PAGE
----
After Amari hits rock bottom and is essentially expelled from school for finally standing up to a racist bully, she receives a mysterious visit from her missing brother in the form of a ‘Wakeful Dream.’ This dream forever changes Amari’s life and fast tracks her into the summer camp of a lifetime at the Bureau of Supernatural Affairs and the chance to finally track down her older brother.
Once Amari discovers the Bureau of Supernatural Affairs, her life is never (and can’t ever be) the same. She discovers that there’s an entire world in front of her (and others) that she hadn’t even been able to see until now.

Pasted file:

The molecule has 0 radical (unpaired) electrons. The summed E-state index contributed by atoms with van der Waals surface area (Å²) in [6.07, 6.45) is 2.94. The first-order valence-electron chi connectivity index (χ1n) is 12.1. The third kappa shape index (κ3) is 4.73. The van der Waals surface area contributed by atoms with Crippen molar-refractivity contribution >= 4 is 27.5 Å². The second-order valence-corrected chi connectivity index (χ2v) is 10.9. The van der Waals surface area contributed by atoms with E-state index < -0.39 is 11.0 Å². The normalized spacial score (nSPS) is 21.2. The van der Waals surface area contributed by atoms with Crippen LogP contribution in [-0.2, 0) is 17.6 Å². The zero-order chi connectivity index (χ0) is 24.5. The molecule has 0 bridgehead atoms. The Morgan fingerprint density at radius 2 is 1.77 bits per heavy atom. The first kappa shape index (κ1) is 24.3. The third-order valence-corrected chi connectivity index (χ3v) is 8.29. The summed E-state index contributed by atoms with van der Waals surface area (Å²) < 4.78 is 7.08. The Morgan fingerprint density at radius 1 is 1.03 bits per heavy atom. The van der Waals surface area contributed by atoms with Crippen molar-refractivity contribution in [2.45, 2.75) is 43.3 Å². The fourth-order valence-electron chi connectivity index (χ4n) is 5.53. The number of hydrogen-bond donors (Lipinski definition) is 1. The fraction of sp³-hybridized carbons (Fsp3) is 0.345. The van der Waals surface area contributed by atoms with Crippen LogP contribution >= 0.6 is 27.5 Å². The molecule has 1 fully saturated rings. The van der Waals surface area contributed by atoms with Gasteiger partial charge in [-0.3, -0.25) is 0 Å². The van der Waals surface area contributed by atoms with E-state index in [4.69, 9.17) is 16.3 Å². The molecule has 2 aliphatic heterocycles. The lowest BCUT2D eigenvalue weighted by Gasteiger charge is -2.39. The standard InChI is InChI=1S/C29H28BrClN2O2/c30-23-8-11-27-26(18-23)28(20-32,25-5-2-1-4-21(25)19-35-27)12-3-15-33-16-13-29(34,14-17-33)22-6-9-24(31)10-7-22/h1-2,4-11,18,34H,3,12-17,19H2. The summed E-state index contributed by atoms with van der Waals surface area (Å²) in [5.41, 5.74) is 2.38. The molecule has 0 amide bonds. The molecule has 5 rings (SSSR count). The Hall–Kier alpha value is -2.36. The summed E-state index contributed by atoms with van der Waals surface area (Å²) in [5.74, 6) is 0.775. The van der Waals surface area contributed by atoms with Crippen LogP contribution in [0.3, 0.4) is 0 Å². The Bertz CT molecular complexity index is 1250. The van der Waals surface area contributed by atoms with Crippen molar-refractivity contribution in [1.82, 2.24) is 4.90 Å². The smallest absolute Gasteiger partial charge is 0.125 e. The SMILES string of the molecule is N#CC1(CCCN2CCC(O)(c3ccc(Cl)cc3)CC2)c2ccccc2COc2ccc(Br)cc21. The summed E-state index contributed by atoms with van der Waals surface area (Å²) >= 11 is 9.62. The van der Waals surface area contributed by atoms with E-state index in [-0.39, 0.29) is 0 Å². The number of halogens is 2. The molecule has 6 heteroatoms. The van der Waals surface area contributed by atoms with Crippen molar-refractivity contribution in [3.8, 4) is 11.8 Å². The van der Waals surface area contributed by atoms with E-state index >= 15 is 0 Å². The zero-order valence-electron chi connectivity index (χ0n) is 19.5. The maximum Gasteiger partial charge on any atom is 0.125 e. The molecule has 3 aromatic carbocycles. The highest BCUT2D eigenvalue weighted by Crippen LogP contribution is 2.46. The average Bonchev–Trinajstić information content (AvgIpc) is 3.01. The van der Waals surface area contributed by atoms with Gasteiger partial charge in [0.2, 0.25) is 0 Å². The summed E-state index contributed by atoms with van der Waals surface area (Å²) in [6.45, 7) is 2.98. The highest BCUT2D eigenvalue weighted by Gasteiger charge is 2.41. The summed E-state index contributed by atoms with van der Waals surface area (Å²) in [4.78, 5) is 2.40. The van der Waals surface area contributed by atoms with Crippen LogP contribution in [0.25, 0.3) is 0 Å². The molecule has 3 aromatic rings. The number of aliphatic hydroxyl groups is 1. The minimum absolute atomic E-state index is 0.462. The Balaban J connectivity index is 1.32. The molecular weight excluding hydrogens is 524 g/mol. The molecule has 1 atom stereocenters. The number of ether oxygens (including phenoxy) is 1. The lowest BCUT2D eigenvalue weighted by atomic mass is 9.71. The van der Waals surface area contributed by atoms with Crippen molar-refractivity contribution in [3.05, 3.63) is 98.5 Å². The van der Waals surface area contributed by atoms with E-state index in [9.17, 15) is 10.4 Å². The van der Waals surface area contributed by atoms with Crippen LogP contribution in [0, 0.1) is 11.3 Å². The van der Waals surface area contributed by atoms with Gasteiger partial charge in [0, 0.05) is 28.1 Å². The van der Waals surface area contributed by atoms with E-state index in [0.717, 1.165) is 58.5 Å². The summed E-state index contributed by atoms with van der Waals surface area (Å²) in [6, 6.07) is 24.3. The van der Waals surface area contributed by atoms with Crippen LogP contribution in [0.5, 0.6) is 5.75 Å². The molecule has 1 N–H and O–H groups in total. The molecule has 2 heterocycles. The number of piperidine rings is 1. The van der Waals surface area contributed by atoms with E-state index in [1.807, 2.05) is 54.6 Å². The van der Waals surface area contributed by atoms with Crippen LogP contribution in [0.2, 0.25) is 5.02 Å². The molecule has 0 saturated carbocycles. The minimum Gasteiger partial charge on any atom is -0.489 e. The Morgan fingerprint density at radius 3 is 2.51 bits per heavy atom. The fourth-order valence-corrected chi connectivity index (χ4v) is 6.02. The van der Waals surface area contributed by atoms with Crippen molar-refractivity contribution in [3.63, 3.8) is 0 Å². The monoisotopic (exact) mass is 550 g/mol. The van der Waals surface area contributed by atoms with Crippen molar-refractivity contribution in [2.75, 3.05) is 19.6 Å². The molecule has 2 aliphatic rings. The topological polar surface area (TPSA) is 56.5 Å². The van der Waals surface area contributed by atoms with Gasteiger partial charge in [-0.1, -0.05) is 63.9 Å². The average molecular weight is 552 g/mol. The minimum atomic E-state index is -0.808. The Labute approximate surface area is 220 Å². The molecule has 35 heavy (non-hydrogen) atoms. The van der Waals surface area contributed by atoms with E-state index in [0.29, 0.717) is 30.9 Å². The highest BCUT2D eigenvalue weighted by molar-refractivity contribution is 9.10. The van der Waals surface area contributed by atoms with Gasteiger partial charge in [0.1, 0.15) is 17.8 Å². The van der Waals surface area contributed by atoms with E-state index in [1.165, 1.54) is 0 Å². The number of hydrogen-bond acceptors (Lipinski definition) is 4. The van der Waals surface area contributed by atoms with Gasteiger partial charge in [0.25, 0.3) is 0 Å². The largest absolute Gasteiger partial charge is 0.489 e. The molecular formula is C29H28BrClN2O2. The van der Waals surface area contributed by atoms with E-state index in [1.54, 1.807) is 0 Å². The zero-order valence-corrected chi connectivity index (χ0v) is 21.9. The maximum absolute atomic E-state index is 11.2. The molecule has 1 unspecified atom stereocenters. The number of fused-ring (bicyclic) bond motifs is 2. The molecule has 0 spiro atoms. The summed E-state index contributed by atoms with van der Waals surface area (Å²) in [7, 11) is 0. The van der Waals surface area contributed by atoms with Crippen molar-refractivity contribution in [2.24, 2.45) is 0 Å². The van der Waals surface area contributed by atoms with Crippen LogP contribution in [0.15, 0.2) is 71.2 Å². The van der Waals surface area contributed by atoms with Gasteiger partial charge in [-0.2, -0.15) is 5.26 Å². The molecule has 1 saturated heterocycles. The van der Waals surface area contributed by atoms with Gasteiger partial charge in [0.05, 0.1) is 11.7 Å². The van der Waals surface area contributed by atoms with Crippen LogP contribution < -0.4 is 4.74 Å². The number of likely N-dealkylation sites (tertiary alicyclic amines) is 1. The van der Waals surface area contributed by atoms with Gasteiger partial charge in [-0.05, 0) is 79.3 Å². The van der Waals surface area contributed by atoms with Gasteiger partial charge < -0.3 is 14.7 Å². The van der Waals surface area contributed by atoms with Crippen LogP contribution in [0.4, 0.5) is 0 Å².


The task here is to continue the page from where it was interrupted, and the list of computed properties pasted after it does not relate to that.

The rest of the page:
Mythical creatures like Yetis and mermaids, legendary places like Atlantis and Shangri-La, unexplainable mysteries like the Bermuda triangle, occult social media platforms, and more await Amari in the supernatural world. You name it, and the Bureau of Supernatural Affairs most likely deals in it. The Bureau is a secret organization that maintains the order between the supernatural world and the known world (notice that I didn’t say real, because what makes this world any less real). It keeps magical secrets from the known world to ensure that it doesn’t fall into chaos. The Bureau gives everyone peace of mind by doing this, since most people fear what they don’t understand, and this same fear typically breeds hatred. By not showing non-supernatural people the things that they aren’t able to understand, life is made easier for everyone. A very spiritual message if you think about it, and my entire reason for writing this blog post.